Welcoming students who have not mastered the school language can pose challenges such as the inaccurate assessment of their true academic potential which can lead to diminished academic opportunities for them at school, and ultimately negative educational outcomes. In fact, in Canada and France as well as numerous other countries that have experienced an influx of newcomers, the dropout rate among language learners is high and newcomers are underrepresented in STEM pathways in education. Generally, teachers feel unprepared to cope with these high levels of linguistic diversity and the declining interest in sciences in the middle grades along with the reduced STEM practice opportunities outside of school hours. These circumstances have created an urgent need to improve our ability to provide appropriate support for the increased academic success of language learners in STEM (Science, Technology, Engineering and Mathematics). Against this backdrop, computer-based tools have recently gained traction as promising strategies to assist teachers in fostering collaboration, problem-solving and procedural thinking among their diverse students, improving higher-order thinking of learners and increasing student engagement overall. Multilingual versions of digital tools are of particular interest as they remove the language barrier, thereby providing an unobstructed view of the skills of linguistically diverse students. However, the effectiveness of such tools has yet to be researched.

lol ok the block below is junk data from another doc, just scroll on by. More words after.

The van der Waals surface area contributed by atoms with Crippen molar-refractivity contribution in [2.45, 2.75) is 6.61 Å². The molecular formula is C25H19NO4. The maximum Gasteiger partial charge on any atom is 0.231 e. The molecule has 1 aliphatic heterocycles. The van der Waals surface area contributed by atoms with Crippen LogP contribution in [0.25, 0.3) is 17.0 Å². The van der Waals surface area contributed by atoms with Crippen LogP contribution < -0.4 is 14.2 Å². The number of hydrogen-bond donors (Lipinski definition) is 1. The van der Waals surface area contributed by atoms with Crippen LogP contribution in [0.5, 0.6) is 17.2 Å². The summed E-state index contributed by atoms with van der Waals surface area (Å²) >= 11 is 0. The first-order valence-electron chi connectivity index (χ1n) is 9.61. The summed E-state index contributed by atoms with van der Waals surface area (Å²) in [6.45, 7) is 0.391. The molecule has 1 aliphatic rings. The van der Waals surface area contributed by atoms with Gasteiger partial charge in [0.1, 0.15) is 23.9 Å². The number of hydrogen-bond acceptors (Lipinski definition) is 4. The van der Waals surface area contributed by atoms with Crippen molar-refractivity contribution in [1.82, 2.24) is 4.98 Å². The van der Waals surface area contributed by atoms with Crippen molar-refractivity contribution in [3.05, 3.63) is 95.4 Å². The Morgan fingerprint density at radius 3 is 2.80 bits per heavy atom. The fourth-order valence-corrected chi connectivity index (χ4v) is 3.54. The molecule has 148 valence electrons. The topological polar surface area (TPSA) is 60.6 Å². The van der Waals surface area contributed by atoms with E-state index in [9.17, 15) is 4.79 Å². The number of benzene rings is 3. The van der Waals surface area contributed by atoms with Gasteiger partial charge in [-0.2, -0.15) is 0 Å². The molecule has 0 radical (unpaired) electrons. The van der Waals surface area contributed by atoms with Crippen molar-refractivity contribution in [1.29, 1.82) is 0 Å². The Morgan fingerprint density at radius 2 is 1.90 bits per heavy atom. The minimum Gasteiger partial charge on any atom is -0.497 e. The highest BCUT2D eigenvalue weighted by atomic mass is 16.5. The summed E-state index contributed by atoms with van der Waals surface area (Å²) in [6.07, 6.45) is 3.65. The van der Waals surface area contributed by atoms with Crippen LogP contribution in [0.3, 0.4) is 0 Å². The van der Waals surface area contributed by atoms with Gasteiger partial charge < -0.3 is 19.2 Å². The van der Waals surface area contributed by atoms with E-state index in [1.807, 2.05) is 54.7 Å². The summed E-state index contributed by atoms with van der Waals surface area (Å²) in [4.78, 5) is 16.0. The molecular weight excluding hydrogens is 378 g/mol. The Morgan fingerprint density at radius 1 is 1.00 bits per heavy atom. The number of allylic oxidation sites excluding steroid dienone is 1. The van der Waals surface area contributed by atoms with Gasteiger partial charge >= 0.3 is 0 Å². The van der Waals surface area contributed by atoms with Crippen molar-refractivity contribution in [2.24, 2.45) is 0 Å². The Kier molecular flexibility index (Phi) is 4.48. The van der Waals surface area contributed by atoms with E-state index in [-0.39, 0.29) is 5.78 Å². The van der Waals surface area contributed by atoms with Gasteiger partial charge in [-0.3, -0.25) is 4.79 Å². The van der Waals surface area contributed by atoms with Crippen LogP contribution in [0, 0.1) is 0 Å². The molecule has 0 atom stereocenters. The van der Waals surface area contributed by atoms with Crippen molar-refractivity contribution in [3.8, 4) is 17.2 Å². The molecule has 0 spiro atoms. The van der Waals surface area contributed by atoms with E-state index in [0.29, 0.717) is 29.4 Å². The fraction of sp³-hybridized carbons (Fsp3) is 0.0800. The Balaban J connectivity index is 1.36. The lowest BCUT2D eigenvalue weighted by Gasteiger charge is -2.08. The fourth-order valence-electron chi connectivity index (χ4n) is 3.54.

Our study aims to address these gaps by examining how middle-grade children and youth use the multilingual content of a digital learning tool to access STEM content. We are implementing and evaluating the impact of an online STEM-focused program that combines a highly engaging interface with a choice of several languages across Ontario, Quebec, New Brunswick and France, in regions where there is a greater than average number of language learners in schools. Our partnership seeks to elucidate 1) the students’ level of engagement in learning STEM content, 2) the extent to which the multilingual features promote academic progress, 3) the inclination of students to access academic content in French, and 4) the experiences of teachers with regards to using this technology. We also explore various strategies to support teachers in learning to integrate multilingual digital tools across the STEM curriculum including the collaborative development of resources.
The partnership includes 4 universities and 3 major community partners. A range of products including articles, conference presentations, workshops for teachers, policy briefs, multimedia products and professional development videos will stem from this research and be made available on various platforms. Our findings will contribute to the development of innovative teaching practices and new education policies to support linguistically diverse students in Canada and France.
Project: Plurilingual pedagogies and digital technologies to support learning in science, technology, engineering and mathematics